After William was booted, Fox Film was put into bank receivership but it became clear it couldn't stand up on its own and thus needed to merge with another studio. And here's where 20th Century Pictures comes into the story.
20th Century Pictures was founded in 1933 by former United Artists head Joseph Schenck & super producer Darryl F. Zanuck who had quit Warner Brothers after a pay dispute. Funding came from Joe's younger brother Nicholas who was Pres of Loews &, ironically enough, Louis B. Meyer.
Louis wanted to find a job for his son-in-law, William Goetz. He thus became the VP to Schneck's President.

Studio facilities were provided by Samuel Goldwyn Studios and the pictures were distributed thru UA.20th Century Pictures, by the way, is where the iconic Spotlight ident and fanfare-originally written by Alfred E. Newman-originated from.

20th Century Pictures turned out to be a massive success.
All but one of the first 18 films released by the studio was financially successful. And they had back-to-back Best Picture nominations in 1934's "The House of Rothschild" and their 1935 adaptation of "Les Miserables".
Come Winter of 1936, Darryl Zanuck wanted to acquire for 20th Century United Artists stock and become a member of the UA board. But Mary Pickford, the female among the UA collective, objected believing 20th Century would dilute the holdings of fellow UA member D.W. Griffith.

In response, Joe Schenck resigned from UA and Zanuck immediately began looking to work with other distributors.
This is when he came across the bankrupt Fox Film.
Fox Film, now ran by Stanley Kent, immediately went into talks.
But it was the head of Fox's West Coast theaters, Spyros Skouras, who helped make the merger happen.
Thus, on May 31st, 1935, Fox Film and 20th Century Pictures became 20th Century-Fox.

Zanuck and Schneck were joined by Kent who became President of the Studio.
Zanuck became Production head, replacing Fox's Winfield Sheehan, and immediately hired top talent for the studio. With the emphasis on younger talent and higher attendance during the War years, Fox managed to rise above MGM and RKO Radio to be the 3rd biggest studio in Hollywood. No small feat for a studio built up an upstart studio and a failing old one.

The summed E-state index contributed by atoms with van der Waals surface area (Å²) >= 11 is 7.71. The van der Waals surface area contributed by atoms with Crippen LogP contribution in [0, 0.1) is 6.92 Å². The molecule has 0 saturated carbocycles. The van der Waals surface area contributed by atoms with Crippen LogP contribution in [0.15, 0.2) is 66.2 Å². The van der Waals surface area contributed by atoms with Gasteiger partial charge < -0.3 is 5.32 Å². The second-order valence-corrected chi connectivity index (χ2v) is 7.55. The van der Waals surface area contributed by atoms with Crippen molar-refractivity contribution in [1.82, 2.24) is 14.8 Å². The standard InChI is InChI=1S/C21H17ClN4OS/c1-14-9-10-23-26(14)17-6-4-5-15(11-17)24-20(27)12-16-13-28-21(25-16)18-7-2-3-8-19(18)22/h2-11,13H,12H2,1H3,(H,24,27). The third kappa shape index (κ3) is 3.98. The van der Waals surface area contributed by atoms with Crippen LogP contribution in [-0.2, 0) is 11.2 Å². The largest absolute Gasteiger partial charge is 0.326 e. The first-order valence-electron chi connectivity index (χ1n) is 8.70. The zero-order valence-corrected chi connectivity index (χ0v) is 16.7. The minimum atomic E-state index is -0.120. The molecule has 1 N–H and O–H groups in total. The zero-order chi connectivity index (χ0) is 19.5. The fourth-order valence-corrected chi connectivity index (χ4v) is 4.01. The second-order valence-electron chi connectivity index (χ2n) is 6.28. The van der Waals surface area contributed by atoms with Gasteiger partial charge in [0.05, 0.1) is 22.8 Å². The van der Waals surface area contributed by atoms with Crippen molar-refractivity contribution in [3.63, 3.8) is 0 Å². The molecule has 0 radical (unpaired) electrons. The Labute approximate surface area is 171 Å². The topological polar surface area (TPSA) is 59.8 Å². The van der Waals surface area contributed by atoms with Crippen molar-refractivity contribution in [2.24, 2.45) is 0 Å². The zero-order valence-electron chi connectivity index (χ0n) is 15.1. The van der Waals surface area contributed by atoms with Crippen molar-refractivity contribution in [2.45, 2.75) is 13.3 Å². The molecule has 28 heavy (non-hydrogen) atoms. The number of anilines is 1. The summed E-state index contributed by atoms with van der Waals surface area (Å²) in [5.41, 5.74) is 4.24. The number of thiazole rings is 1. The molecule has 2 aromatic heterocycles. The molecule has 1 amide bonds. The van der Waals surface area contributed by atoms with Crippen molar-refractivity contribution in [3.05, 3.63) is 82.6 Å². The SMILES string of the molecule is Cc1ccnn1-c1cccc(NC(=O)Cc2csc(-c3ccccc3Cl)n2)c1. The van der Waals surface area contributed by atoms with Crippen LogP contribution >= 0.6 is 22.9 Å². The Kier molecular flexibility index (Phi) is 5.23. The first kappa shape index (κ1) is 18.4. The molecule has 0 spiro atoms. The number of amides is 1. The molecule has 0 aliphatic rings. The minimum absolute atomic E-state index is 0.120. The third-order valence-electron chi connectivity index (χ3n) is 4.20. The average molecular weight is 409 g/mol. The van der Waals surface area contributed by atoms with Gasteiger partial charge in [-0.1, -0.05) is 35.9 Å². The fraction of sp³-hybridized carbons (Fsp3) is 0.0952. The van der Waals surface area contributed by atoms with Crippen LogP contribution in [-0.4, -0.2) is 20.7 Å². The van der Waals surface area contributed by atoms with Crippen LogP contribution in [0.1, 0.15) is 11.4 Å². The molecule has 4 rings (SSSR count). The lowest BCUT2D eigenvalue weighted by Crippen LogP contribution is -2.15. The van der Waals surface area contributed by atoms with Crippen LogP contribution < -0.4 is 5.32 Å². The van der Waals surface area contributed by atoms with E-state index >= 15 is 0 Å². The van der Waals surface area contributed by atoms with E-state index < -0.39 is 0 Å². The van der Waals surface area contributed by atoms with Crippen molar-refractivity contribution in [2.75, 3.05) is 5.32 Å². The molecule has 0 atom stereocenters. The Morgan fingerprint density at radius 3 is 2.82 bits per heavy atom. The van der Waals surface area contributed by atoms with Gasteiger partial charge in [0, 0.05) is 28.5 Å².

The '40s saw Fox become the studio with the combination of adult films, films of book adaptations, and films based on musicals.
But the 50s would see Fox face its greatest challenge like that of the whole of the movie industry: Television. Firstly, the courts would forcefully divorce Fox from it theaters in 1953. So the "Fox" theaters you see in various cities are the remains of Theaters built by William Fox.

Next, the '50s brought numerous technological gimmicks to keep the uniqueness of the motion picture. Thus, 20th Century decided to gamble its studio's fortunes on an unproven concept: A French anamorphic projection system that gave a 3D-like illusion of depth w/o 3D glasses.

To beat his competitors to the punch, Spyros Skouras (who had become Fox Pres a decade earlier) struck a deal with inventor Henri Chrétien and with the 1953 film "The Rope" introduced the new system, "Cinemascope".

With the new system came a new version of the 20th Century Fox logo designed by Pacific TIle aritst Rocky Longo and a new, extended version of the 20th Century-Fox fanfare composed once again by Alfred E. Newman

[Image: ?;nofb=1]

With the success of the process, other studios quickly signed onto the process with Fox allowing it as it eagerly wanted the process to succeed.
One of those studios that signed up to make films in Cinemascope?

Walt Disney Productions. Cinemascope helped Fox for a while, but eventually problems arose. And in 1956, Darryl Zanuck decided to quit as Film Production head and move to Paris to become an Independent producer.
Zanuck's success was Buddy Adler.
But just one year later, Adler died.

Spyros Skouras then brought in numerous replacements with none living up to Zanuck's level. And then, in 1959, a film was green-lit into production that would bring it all crumbling down. Every studio has that one film that brings it to the depths.